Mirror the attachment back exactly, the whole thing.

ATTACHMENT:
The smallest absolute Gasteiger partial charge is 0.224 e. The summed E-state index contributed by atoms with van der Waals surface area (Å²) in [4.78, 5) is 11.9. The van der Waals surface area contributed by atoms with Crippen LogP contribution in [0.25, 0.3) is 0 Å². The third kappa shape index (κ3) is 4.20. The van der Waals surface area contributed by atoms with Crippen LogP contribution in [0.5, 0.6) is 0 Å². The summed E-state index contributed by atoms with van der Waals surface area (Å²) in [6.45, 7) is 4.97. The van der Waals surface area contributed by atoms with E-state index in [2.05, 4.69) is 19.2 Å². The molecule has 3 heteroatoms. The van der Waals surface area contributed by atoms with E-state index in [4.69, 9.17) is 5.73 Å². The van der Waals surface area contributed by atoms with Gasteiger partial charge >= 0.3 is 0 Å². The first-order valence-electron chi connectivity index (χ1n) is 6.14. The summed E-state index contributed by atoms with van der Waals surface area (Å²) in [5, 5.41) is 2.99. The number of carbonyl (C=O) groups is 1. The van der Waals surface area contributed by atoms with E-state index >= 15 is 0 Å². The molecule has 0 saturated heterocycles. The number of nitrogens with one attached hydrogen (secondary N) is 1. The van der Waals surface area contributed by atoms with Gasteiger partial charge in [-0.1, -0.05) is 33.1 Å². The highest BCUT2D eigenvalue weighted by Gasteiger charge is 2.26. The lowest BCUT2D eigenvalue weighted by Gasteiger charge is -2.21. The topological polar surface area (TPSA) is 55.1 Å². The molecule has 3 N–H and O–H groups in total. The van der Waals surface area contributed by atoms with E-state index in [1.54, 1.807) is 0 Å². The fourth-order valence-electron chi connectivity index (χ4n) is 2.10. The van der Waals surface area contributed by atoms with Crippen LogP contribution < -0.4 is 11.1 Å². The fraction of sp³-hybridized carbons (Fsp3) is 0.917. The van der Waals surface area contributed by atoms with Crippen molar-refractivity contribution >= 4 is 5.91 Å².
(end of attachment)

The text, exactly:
The smallest absolute Gasteiger partial charge is 0.224 e. The summed E-state index contributed by atoms with van der Waals surface area (Å²) in [4.78, 5) is 11.9. The van der Waals surface area contributed by atoms with Crippen LogP contribution in [0.25, 0.3) is 0 Å². The third kappa shape index (κ3) is 4.20. The van der Waals surface area contributed by atoms with Crippen LogP contribution in [0.5, 0.6) is 0 Å². The summed E-state index contributed by atoms with van der Waals surface area (Å²) in [6.45, 7) is 4.97. The van der Waals surface area contributed by atoms with E-state index in [2.05, 4.69) is 19.2 Å². The molecule has 3 heteroatoms. The van der Waals surface area contributed by atoms with E-state index in [4.69, 9.17) is 5.73 Å². The van der Waals surface area contributed by atoms with Gasteiger partial charge >= 0.3 is 0 Å². The first-order valence-electron chi connectivity index (χ1n) is 6.14. The summed E-state index contributed by atoms with van der Waals surface area (Å²) in [5, 5.41) is 2.99. The number of carbonyl (C=O) groups is 1. The van der Waals surface area contributed by atoms with E-state index >= 15 is 0 Å². The molecule has 0 saturated heterocycles. The number of nitrogens with one attached hydrogen (secondary N) is 1. The van der Waals surface area contributed by atoms with Gasteiger partial charge in [-0.1, -0.05) is 33.1 Å². The highest BCUT2D eigenvalue weighted by Gasteiger charge is 2.26. The lowest BCUT2D eigenvalue weighted by Gasteiger charge is -2.21. The topological polar surface area (TPSA) is 55.1 Å². The molecule has 3 N–H and O–H groups in total. The van der Waals surface area contributed by atoms with E-state index in [1.54, 1.807) is 0 Å². The fourth-order valence-electron chi connectivity index (χ4n) is 2.10. The van der Waals surface area contributed by atoms with Crippen LogP contribution < -0.4 is 11.1 Å². The fraction of sp³-hybridized carbons (Fsp3) is 0.917. The van der Waals surface area contributed by atoms with Crippen molar-refractivity contribution >= 4 is 5.91 Å².